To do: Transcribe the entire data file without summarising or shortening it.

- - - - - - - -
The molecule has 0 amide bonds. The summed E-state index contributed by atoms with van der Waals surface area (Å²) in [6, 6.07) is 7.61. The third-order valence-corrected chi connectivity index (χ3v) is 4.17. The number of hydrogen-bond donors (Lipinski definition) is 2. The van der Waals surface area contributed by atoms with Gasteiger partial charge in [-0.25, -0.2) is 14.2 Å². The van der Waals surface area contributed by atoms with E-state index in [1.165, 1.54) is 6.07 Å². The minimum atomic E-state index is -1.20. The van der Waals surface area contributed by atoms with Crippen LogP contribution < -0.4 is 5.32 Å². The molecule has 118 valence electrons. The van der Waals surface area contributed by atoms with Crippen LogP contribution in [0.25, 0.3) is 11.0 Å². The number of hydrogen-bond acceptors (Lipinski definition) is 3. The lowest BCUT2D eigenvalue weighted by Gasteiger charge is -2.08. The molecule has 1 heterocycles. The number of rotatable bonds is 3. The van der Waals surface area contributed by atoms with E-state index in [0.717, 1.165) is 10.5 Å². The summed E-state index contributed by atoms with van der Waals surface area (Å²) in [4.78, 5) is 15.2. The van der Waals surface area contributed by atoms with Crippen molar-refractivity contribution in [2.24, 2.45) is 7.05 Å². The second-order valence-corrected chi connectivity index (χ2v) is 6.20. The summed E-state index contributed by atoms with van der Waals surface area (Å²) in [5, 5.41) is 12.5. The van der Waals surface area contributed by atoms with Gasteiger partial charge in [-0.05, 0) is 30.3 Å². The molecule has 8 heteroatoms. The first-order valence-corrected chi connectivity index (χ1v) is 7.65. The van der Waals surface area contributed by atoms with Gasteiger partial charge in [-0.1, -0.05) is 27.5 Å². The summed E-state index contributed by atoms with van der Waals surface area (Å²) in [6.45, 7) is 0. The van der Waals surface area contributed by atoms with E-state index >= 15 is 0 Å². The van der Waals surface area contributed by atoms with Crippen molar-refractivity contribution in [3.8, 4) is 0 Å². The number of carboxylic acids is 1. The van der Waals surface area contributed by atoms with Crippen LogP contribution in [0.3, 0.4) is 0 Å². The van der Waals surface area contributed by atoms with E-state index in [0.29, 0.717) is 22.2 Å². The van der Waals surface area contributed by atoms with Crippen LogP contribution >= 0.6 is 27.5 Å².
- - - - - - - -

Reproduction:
The molecule has 0 amide bonds. The summed E-state index contributed by atoms with van der Waals surface area (Å²) in [6, 6.07) is 7.61. The third-order valence-corrected chi connectivity index (χ3v) is 4.17. The number of hydrogen-bond donors (Lipinski definition) is 2. The van der Waals surface area contributed by atoms with Gasteiger partial charge in [-0.25, -0.2) is 14.2 Å². The van der Waals surface area contributed by atoms with E-state index in [1.165, 1.54) is 6.07 Å². The minimum atomic E-state index is -1.20. The van der Waals surface area contributed by atoms with Crippen LogP contribution < -0.4 is 5.32 Å². The molecule has 118 valence electrons. The van der Waals surface area contributed by atoms with Crippen LogP contribution in [0.25, 0.3) is 11.0 Å². The number of hydrogen-bond acceptors (Lipinski definition) is 3. The lowest BCUT2D eigenvalue weighted by Gasteiger charge is -2.08. The molecule has 1 heterocycles. The number of rotatable bonds is 3. The van der Waals surface area contributed by atoms with E-state index in [0.717, 1.165) is 10.5 Å². The summed E-state index contributed by atoms with van der Waals surface area (Å²) in [4.78, 5) is 15.2. The van der Waals surface area contributed by atoms with Crippen molar-refractivity contribution in [2.24, 2.45) is 7.05 Å². The second-order valence-corrected chi connectivity index (χ2v) is 6.20. The summed E-state index contributed by atoms with van der Waals surface area (Å²) in [5, 5.41) is 12.5. The van der Waals surface area contributed by atoms with Gasteiger partial charge in [-0.05, 0) is 30.3 Å². The molecule has 8 heteroatoms. The first-order valence-corrected chi connectivity index (χ1v) is 7.65. The van der Waals surface area contributed by atoms with Gasteiger partial charge in [-0.1, -0.05) is 27.5 Å². The summed E-state index contributed by atoms with van der Waals surface area (Å²) in [6.45, 7) is 0. The van der Waals surface area contributed by atoms with E-state index >= 15 is 0 Å². The van der Waals surface area contributed by atoms with Crippen molar-refractivity contribution in [3.8, 4) is 0 Å². The number of carboxylic acids is 1. The van der Waals surface area contributed by atoms with Crippen LogP contribution in [0.3, 0.4) is 0 Å². The van der Waals surface area contributed by atoms with E-state index in [0.29, 0.717) is 22.2 Å². The van der Waals surface area contributed by atoms with Crippen LogP contribution >= 0.6 is 27.5 Å².